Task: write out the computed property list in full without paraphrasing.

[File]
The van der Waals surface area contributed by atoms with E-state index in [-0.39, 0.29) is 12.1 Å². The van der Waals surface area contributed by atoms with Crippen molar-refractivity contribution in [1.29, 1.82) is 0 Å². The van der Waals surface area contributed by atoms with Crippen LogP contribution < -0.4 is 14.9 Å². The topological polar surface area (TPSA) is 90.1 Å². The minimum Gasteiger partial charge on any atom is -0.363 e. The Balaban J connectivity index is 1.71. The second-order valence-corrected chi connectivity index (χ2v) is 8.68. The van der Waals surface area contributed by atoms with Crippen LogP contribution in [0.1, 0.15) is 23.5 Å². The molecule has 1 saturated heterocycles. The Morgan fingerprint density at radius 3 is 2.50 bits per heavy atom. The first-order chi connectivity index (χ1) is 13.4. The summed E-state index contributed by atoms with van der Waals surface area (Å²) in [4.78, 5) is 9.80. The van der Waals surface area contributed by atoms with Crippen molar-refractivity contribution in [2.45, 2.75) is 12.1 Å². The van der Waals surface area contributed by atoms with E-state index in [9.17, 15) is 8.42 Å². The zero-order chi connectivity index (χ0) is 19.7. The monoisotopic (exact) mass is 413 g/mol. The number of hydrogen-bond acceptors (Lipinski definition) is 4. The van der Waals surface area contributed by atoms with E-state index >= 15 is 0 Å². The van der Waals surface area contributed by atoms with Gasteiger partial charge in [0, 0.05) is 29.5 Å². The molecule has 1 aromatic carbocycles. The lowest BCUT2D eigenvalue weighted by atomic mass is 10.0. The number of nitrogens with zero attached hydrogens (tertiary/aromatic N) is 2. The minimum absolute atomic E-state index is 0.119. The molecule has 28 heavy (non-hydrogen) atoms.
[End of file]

The van der Waals surface area contributed by atoms with E-state index in [-0.39, 0.29) is 12.1 Å². The van der Waals surface area contributed by atoms with Crippen molar-refractivity contribution in [1.29, 1.82) is 0 Å². The van der Waals surface area contributed by atoms with Crippen LogP contribution < -0.4 is 14.9 Å². The topological polar surface area (TPSA) is 90.1 Å². The minimum Gasteiger partial charge on any atom is -0.363 e. The Balaban J connectivity index is 1.71. The second-order valence-corrected chi connectivity index (χ2v) is 8.68. The van der Waals surface area contributed by atoms with Crippen LogP contribution in [0.1, 0.15) is 23.5 Å². The molecule has 1 saturated heterocycles. The Morgan fingerprint density at radius 3 is 2.50 bits per heavy atom. The first-order chi connectivity index (χ1) is 13.4. The summed E-state index contributed by atoms with van der Waals surface area (Å²) in [4.78, 5) is 9.80. The van der Waals surface area contributed by atoms with Crippen molar-refractivity contribution in [2.45, 2.75) is 12.1 Å². The van der Waals surface area contributed by atoms with E-state index in [9.17, 15) is 8.42 Å². The zero-order chi connectivity index (χ0) is 19.7. The monoisotopic (exact) mass is 413 g/mol. The number of hydrogen-bond acceptors (Lipinski definition) is 4. The van der Waals surface area contributed by atoms with E-state index >= 15 is 0 Å². The van der Waals surface area contributed by atoms with Gasteiger partial charge in [0, 0.05) is 29.5 Å². The molecule has 1 aromatic carbocycles. The lowest BCUT2D eigenvalue weighted by atomic mass is 10.0. The number of nitrogens with zero attached hydrogens (tertiary/aromatic N) is 2. The minimum absolute atomic E-state index is 0.119. The molecule has 28 heavy (non-hydrogen) atoms.